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Page last updated at 16:06 GMT, Friday, 27 June 2008 17:06 UK

Voters snub 'sham' Zimbabwe poll

Voters at a polling station in Harare
Voting is said to be slower than during the first round vote

Voting has been slow in Zimbabwe's run-off presidential poll in which Robert Mugabe is the sole candidate.

Opposition leader Morgan Tsvangirai withdrew from the contest because of violence against his supporters.

He said that millions were refusing to vote despite government efforts to force them to take part. He also urged the world not to recognise the result.

The European Union called the run-off a "sham" and the US and Germany say the UN will consider sanctions.

Marwick Khumalo, head of the Pan-African parliamentary observer mission, told the BBC that turnout was very low and that the mood was sombre.

"We saw one long queue, which we mistook for a polling station, only to find the people were queuing for bread," he said, adding that the ingredients for a free and fair election were missing.

Morgan Tsvangirai on the day of polling

However Justice Minister Patrick Chinamasa told the BBC that people were taking part in large numbers to preserve Zimbabwe's independence.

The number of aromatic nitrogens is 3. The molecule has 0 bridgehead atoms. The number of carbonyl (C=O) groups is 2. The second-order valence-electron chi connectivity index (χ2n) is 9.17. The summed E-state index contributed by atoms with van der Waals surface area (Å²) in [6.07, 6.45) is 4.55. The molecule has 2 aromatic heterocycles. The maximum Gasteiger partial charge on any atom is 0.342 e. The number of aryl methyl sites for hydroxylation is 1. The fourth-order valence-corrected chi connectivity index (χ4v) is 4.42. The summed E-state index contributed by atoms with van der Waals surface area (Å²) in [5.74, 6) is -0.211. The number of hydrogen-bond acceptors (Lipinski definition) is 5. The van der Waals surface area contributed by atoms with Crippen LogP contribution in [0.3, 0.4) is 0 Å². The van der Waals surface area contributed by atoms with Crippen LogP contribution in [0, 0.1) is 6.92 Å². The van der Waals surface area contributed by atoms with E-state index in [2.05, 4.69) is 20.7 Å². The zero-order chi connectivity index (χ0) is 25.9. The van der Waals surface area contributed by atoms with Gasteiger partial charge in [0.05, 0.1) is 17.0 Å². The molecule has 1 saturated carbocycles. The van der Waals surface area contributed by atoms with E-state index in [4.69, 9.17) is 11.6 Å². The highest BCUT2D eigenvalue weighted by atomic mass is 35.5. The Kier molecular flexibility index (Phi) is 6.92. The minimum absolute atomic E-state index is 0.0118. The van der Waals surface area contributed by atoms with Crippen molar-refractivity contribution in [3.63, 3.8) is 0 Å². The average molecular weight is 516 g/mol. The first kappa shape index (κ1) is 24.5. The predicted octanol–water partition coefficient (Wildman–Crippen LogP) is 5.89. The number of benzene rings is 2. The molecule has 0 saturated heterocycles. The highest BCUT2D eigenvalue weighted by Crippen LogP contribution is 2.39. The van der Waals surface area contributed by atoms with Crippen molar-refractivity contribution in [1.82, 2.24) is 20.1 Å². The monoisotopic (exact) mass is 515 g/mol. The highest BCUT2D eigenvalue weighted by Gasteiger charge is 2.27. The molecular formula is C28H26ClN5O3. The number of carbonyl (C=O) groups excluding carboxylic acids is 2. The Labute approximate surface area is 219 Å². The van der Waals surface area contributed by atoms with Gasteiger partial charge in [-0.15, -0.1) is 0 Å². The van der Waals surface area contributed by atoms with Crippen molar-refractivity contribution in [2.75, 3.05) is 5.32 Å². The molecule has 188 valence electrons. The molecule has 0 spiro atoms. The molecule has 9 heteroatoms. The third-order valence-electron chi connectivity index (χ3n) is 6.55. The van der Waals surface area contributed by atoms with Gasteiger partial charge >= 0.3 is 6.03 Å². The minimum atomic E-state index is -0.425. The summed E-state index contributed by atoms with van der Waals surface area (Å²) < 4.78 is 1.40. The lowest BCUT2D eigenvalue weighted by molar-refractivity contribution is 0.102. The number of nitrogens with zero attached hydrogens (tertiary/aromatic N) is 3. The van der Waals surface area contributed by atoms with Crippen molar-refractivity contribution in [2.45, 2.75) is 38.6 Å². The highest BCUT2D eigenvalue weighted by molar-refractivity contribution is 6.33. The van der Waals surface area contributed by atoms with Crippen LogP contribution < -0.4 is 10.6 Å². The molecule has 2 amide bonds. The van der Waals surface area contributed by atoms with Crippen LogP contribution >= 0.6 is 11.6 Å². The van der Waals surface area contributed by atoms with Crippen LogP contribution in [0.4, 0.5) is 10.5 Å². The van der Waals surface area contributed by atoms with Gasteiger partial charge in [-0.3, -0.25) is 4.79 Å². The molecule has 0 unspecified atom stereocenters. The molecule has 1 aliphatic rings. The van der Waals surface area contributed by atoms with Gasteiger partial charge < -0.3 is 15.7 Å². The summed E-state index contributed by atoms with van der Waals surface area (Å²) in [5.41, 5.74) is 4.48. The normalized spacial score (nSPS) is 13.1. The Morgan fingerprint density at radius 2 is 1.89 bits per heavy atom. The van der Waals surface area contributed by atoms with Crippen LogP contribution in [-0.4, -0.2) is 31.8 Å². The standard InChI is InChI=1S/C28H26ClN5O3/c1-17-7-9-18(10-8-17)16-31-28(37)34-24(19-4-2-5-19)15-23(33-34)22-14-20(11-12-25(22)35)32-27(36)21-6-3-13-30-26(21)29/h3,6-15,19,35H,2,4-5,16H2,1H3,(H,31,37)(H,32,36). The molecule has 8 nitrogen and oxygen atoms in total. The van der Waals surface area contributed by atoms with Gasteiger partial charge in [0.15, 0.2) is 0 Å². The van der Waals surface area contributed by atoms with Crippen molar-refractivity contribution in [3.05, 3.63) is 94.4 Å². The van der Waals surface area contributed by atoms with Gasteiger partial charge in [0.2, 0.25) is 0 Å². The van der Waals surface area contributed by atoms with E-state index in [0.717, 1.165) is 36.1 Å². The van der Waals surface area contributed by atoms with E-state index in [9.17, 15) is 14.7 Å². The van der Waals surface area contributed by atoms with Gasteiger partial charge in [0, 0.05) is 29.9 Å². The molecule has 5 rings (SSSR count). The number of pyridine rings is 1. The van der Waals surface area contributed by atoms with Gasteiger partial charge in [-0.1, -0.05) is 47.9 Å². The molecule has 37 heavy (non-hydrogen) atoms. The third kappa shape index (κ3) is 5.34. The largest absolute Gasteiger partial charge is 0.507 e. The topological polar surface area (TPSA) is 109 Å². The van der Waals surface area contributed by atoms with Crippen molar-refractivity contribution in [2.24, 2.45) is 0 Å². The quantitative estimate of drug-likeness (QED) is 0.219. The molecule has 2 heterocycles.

"They are voting to say no to the recolonisation of our country," he said.

"They are voting to demand the lifting of illegal sanctions against Zimbabwe."

As he cast his vote in Harare, Mr Mugabe, who is 84, said he was feeling "very fit, very optimistic".

'Frightening'

Foreign ministers for the Group of Eight nations (G8) meeting in Japan have said they could not accept the legitimacy of a government "that does not reflect the will of the Zimbabwean people".

US Secretary of State Condoleezza Rice said they would consult other members of the UN Security Council to see what "next steps" might need to be taken.

A woman shows her ink-stained finger after voting
People will not feel safe moving about with an unmarked finger
Zimbabwean citizen

A Zimbabwean journalist said militias loyal to Mr Mugabe were going door-to-door in townships outside the capital, Harare, forcing people to vote.

The BBC's John Simpson, in Zimbabwe despite a reporting ban, says he had never seen an election as frightening - where people know that if they fail to turn out to vote and do not have the ink stain to prove it, they are liable to the most ferocious retribution from the ruling Zanu-PF.

He adds that if someone does summon up the courage to vote for Morgan Tsvangirai, whose name is still on the ballot, then there are fears their identity could be discovered.

Journalist Themba Nkosi, in Bulawayo said officials for Mr Tsvangirai's Movement for Democratic Change (MDC) had told supporters in rural areas to vote if they felt their lives were in danger - and to vote for Morgan Tsvangirai or spoil their ballot.

A resident of Manicaland Province told the BBC: "I am not going to vote in a one-person race. I will not vote for a dictator and for hunger while my brother was killed in cold blood."